Transcendental Meditation in the Halls of A.C.T.

By Michael Paller

William Ball, founder and first artistic director of A.C.T., had a metaphysical side and was drawn to techniques of meditation for both spiritual and practical reasons. At the all-company meeting that opened the 1982 season and school year, he spoke about the light inside each student. That light was guarded by fear, which had to be overcome before the light—the source of their individual talent—could shine. “Fear is an illusion,” he said, “it is non-productive, it is non-meaningful to us and since it is . . . not a help to us we supersede it. In overcoming a fear we have to trust that nobody is going to hurt the sensitiveness of that light. . . . We create standards of self-discipline that will cause us to respect that sensitivity.”

William Ball. Photo by William Ganslen. 
Part of that self-discipline was Transcendental Meditation (TM), which had been brought to the West by the Maharishi Mahesh Yogi in 1959, and popularized by the Beatles in 1968, just after A.C.T. arrived in San Francisco. Everyone at A.C.T., from students to company members to staff, was encouraged to take up TM.

For Ball, TM was not only a way to dissolve fear and other barriers to creativity, it was also a practical technique for actors. Experiencing stressful emotional situations, Ball told the students, is what an actor does. However, unlike a musician, who can put her instrument down and walk away when she’s done, an actor is often left with the stressful emotions she experienced while performing. TM, Ball said, enabled actors to purge those emotions. “Meditation is a technique that will free you of the encumbrance of accumulated stress. That’s why we introduce it as an acting technique.” It had the added benefit, he believed, of adding to one’s quality of life.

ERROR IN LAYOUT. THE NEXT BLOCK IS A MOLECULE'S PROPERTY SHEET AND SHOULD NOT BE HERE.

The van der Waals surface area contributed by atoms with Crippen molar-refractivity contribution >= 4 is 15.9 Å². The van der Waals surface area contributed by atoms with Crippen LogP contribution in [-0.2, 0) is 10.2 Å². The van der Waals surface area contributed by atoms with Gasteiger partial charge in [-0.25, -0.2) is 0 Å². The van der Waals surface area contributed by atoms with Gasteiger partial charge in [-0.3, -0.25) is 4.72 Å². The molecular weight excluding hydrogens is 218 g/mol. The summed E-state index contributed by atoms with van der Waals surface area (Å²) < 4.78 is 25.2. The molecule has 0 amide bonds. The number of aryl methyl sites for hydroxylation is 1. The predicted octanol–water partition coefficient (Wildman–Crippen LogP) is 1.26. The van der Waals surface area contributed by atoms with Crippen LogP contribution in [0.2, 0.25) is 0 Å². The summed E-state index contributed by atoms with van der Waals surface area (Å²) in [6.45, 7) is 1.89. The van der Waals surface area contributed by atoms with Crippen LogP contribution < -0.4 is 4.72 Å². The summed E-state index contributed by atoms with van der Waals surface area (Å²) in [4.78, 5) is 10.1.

To that end, a room on the fifth floor of the company’s headquarters across the street from The Geary was dedicated to meditation. No work was to be done there, Ball told the students; it was strictly for meditation and rest. Everyone at A.C.T. was encouraged to try it. Many found it beneficial and continued to practice it long after leaving the company. Others were less taken with what they regarded as its cultish aspects, including the practice of placing an offering of a flower and a piece of fruit on an altar during the earnest ceremony in which each participant received a mantra from the TM instructor.

Judy (Cherene Snow) reads her partner Joan's mantra in A.C.T.'s production of Small Mouth Sounds.
When an instructor refused an actor’s request to change his mantra, stage manager Jim Haire (who eventually became the company’s producing director) rebelled. He announced to the instructor that he’d taken it on himself to change his mantra to “tiko-tiko”—the title of the Brazilian song that became an American pop hit in the 1940s, sung by Carmen Miranda and the Andrews Sisters. The instructor was appalled. The company was amused. There is no record of Ball’s reaction.

Small Mouth Sounds runs until December 10 at A.C.T.’s Strand Theater, 1127 Market Street. Click here to purchase tickets through our website. Want to learn more about meditation and the production? Order a copy of Words on Plays, A.C.T.'s in-depth performance guide series.

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